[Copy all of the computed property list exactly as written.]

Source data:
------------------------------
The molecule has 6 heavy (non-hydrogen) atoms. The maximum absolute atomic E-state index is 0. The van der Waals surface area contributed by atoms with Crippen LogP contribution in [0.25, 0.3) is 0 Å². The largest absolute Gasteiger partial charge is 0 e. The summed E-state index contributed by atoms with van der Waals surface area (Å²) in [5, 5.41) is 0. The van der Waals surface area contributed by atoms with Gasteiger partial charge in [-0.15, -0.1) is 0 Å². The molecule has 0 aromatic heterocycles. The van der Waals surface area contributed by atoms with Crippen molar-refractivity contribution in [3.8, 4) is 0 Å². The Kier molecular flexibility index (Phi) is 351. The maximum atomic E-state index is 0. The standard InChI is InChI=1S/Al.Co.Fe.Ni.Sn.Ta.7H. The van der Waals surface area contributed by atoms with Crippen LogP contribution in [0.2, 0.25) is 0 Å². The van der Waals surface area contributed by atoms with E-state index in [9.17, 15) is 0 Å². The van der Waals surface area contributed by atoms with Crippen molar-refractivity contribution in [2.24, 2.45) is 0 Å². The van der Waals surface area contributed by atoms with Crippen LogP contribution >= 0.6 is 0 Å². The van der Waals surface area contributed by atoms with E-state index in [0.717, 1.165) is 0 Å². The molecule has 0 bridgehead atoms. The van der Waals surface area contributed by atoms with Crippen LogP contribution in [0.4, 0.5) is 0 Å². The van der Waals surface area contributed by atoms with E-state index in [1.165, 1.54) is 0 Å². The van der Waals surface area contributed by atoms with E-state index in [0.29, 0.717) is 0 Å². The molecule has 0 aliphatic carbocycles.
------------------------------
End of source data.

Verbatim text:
The molecule has 6 heavy (non-hydrogen) atoms. The maximum absolute atomic E-state index is 0. The van der Waals surface area contributed by atoms with Crippen LogP contribution in [0.25, 0.3) is 0 Å². The largest absolute Gasteiger partial charge is 0 e. The summed E-state index contributed by atoms with van der Waals surface area (Å²) in [5, 5.41) is 0. The van der Waals surface area contributed by atoms with Gasteiger partial charge in [-0.15, -0.1) is 0 Å². The molecule has 0 aromatic heterocycles. The van der Waals surface area contributed by atoms with Crippen molar-refractivity contribution in [3.8, 4) is 0 Å². The Kier molecular flexibility index (Phi) is 351. The maximum atomic E-state index is 0. The standard InChI is InChI=1S/Al.Co.Fe.Ni.Sn.Ta.7H. The van der Waals surface area contributed by atoms with Crippen LogP contribution in [0.2, 0.25) is 0 Å². The van der Waals surface area contributed by atoms with E-state index in [9.17, 15) is 0 Å². The van der Waals surface area contributed by atoms with Crippen molar-refractivity contribution in [2.24, 2.45) is 0 Å². The van der Waals surface area contributed by atoms with Crippen LogP contribution >= 0.6 is 0 Å². The van der Waals surface area contributed by atoms with E-state index in [0.717, 1.165) is 0 Å². The molecule has 0 bridgehead atoms. The van der Waals surface area contributed by atoms with Crippen LogP contribution in [0.4, 0.5) is 0 Å². The van der Waals surface area contributed by atoms with E-state index in [1.165, 1.54) is 0 Å². The van der Waals surface area contributed by atoms with E-state index in [0.29, 0.717) is 0 Å². The molecule has 0 aliphatic carbocycles.